This wonderful cartoon depicting a man trying to avoid First World War conscription before a Tribunal of local worthies sums up the working man’s lot in 1916.
The image is used as part of a promotional poster for a dramatic recreation of the tribunals by the county’s Record Office being held tomorrow evening in Leicester (Tuesday April 19 – tickets £5, email@example.com).
You can almost hear the Tribunal Chairman’s Captain Mainwaring voice asking: “And what work are you doing of National Importance?” It was a question put to all the many men standing before them according to contemporary coverage in local newspapers.
The browbeaten man’s cute quip of a reply: “Why, I’m rearin’ eight children an’ helping to make airyplanes!” is designed by the artist to raise a smile.
In reality, it wasn’t just a dramatic device – that type of reasoning was common in all the columns of editorial coverage, none less so than in the April 18, 1916, edition of the Market Harborough Advertiser.
It is clear that a reporter was sent to cover these tribunals as the reporting is contemporaneous. For instance, in the case of a Smeeton Westerby grazier and carrier, aged 32 and single the report says: “Applicant stated he had 23 beasts on his 33 acres of grass land. In answer to the chairman, applicant said, amid laughter, that it was his misfortune that he was not married. He was given an exemption of just two months.”
Similar short exemptions were granted to many men – like Kibworth’s only fresh and fried fish dealer; the coal man from Fleckney; and a 26-year-old cowhand who was allowed to briefly stay at home because his boss was a ‘septuagenarian’.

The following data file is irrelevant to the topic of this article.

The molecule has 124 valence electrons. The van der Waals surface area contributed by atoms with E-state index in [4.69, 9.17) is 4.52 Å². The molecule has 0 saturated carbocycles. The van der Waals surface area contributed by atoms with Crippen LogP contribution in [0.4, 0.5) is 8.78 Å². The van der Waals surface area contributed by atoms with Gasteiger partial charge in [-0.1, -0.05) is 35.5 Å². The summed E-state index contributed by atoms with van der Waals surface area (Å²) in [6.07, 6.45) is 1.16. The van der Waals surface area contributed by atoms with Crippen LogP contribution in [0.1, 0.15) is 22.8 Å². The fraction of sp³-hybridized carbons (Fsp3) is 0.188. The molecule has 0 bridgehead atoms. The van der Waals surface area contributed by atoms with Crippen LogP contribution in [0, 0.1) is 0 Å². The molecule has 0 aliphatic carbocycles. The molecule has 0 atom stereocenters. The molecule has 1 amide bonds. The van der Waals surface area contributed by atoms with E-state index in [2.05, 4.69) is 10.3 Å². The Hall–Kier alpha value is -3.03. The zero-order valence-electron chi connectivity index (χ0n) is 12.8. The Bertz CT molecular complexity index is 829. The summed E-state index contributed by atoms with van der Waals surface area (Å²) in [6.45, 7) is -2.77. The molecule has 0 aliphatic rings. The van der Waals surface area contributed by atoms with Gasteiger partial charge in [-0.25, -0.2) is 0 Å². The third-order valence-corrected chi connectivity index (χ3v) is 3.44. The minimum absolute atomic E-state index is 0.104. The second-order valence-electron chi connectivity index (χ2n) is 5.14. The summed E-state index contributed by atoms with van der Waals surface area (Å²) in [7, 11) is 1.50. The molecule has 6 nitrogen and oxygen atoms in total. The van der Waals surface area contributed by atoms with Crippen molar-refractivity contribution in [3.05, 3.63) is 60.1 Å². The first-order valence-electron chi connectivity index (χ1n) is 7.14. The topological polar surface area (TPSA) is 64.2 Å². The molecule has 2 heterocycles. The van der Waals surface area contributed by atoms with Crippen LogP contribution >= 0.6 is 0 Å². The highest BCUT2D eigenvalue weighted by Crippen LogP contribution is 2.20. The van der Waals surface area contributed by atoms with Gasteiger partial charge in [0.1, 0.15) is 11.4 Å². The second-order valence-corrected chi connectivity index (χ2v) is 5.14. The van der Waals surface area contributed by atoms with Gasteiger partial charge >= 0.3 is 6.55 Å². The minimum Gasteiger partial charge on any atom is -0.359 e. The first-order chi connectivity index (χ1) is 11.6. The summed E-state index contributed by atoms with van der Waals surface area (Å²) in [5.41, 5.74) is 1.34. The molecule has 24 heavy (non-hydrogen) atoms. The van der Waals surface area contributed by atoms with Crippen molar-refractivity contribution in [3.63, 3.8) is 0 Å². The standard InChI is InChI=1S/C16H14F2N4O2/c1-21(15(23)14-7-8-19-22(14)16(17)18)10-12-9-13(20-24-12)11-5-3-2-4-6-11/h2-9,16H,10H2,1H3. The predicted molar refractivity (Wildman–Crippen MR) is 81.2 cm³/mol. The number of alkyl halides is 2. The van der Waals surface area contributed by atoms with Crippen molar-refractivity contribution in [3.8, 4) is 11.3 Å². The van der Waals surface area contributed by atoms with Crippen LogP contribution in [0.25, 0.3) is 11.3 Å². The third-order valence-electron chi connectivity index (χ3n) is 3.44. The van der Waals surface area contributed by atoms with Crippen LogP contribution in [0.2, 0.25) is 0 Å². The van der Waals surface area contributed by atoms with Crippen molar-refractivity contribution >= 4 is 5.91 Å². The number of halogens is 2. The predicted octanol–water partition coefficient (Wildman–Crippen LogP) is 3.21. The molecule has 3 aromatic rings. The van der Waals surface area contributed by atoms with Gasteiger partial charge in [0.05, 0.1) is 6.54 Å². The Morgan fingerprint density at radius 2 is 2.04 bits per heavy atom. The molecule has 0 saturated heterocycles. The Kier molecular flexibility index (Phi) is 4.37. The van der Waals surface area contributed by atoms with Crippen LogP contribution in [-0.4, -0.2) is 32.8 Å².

What the editor hasn’t done though is a send a reporter to the home of Private H Bury who has been awarded a Distinguished Conduct Medal. An interview with his family would surely have provided some proud comments but the Advertiser relies purely on the information released by the Government’s Press Bureau and is colourless in its language.
“The deed which earned him the DCM was for conspicuous gallantry in reorganising his machine-gun team under heavy fire after two men had become casualties, and keeping the gun in action, thereby greatly assisting in the attack.”
There is a picture of Private Bury but it looks as if it has been cut out of another picture and stuck into a black bordered box.
There’s more news of the flamboyant Royal Flying Corps’ Captain Percy Cort from Sibbertoft, a former journalist at the Advertiser, who was featured prominently in last week’s edition for his promotion. This time there is a long feature about his marriage to Miss Edith Stapleford of Westcotes Drive, Leicester.
It’s not clear whether Percy had time to write the story himself – bylines or names of the authoring journalists were only introduced to the Advertiser’s successor the Harborough Mail in the 1970s – but there are some remarkable insights into life on the Home Front.
‘Owing to the war the wedding was of a very quiet nature’ with only the families present. There was no white dress for the bride – she wore a ‘biscuit-coloured costume with nigger-brown hat’, a remarkable description to our 21st century eyes.
The best man was the bride’s brother Harold, who had been wounded at Ypres and was now an invalid, although the nature of his injuries are not recorded.
Among the columns of other local news and adverts there are stories of a national nature including some unrest in Dublin. We now know this was a harbinger of the Republican’s Easter Rising which many perceive as the beginning of the armed fight to establish an independent Ireland.